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This scholarship is available only to those students currently enrolled as a Computer Science or Computer Engineering major here at the University of Washington.
David N. Cutler is arguably the world's leading operating systems engineer.
Cutler joined Digital Equipment Corporation in 1971. His first operating system project was to build a real-time system called RSX-11M that ran on Digital's PDP-11 16-bit series of minicomputers: a multitasking operating system that would run in 32 KB of memory with a hierarchical file system, application swapping, real-time scheduling, and a set of development utilities. His second project was to lead the development of VMS, the operating system for Digital's 32-bit VAX-11 architecture; VAX/VMS was the mainstay of technical computing nationwide for a decade. Cutler then moved to Seattle to found DECwest Engineering, where he built the MicroVAX1, Digital's first VLSI computer, and VAX ELN, a real-time factory automation operating system. Subsequently he designed Digital's first RISC processor, PRISM, and its Mica operating system, which were never commercialized.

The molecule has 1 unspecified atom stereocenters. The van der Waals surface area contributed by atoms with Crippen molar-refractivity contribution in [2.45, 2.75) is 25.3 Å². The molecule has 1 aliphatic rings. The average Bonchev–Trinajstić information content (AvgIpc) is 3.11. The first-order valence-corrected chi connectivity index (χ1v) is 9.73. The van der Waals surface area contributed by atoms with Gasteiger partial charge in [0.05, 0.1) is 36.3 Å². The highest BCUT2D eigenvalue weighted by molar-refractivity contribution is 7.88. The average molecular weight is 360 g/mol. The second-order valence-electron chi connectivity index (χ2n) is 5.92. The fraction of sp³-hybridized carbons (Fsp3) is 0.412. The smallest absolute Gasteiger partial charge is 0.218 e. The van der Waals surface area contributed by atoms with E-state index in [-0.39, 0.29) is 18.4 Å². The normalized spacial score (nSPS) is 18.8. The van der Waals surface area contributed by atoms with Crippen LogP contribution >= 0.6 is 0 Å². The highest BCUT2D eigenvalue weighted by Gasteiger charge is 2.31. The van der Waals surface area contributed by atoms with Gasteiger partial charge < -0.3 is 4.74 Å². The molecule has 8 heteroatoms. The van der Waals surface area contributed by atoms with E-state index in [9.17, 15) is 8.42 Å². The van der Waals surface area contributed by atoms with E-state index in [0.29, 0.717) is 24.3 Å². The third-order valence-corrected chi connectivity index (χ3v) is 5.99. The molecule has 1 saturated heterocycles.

In 1988 Cutler and his team left Digital to join Microsoft, where Cutler led the development of Windows NT, Microsoft's first 32-bit operating system. The goals for Windows NT included portability, security, POSIX compliance, compatibility with three separate 16-bit operating performance (including multiprocessor support), extensibility, and the ease of internalization.
Cutler is a Member of the National Academy of Engineering, and is one of the only 22 Microsoft Technical Fellows. In March 2007, Cutler received the inaugural Microsoft Technical Recognition Award for Career Achievement, the company's top individual recognition. He donated the prize to UW CSE. More than a dozen friends and colleagues, led by Gary Kimura and Rob Short, augmented Cutler's gift as a tribute to him, creating the David N. Cutler Endowed Scholarship.
This scholarship will be awarded to incoming freshmen or transfer students with demonstrated financial need, as determined by the Office of Student Financial Aid. The award amount varies depending on the individual need of the recipients.
Computer Science & Engineering|
University of Washington
Seattle, WA 98195-2350
(206) 543-1695 voice, (206) 543-2969 FAX
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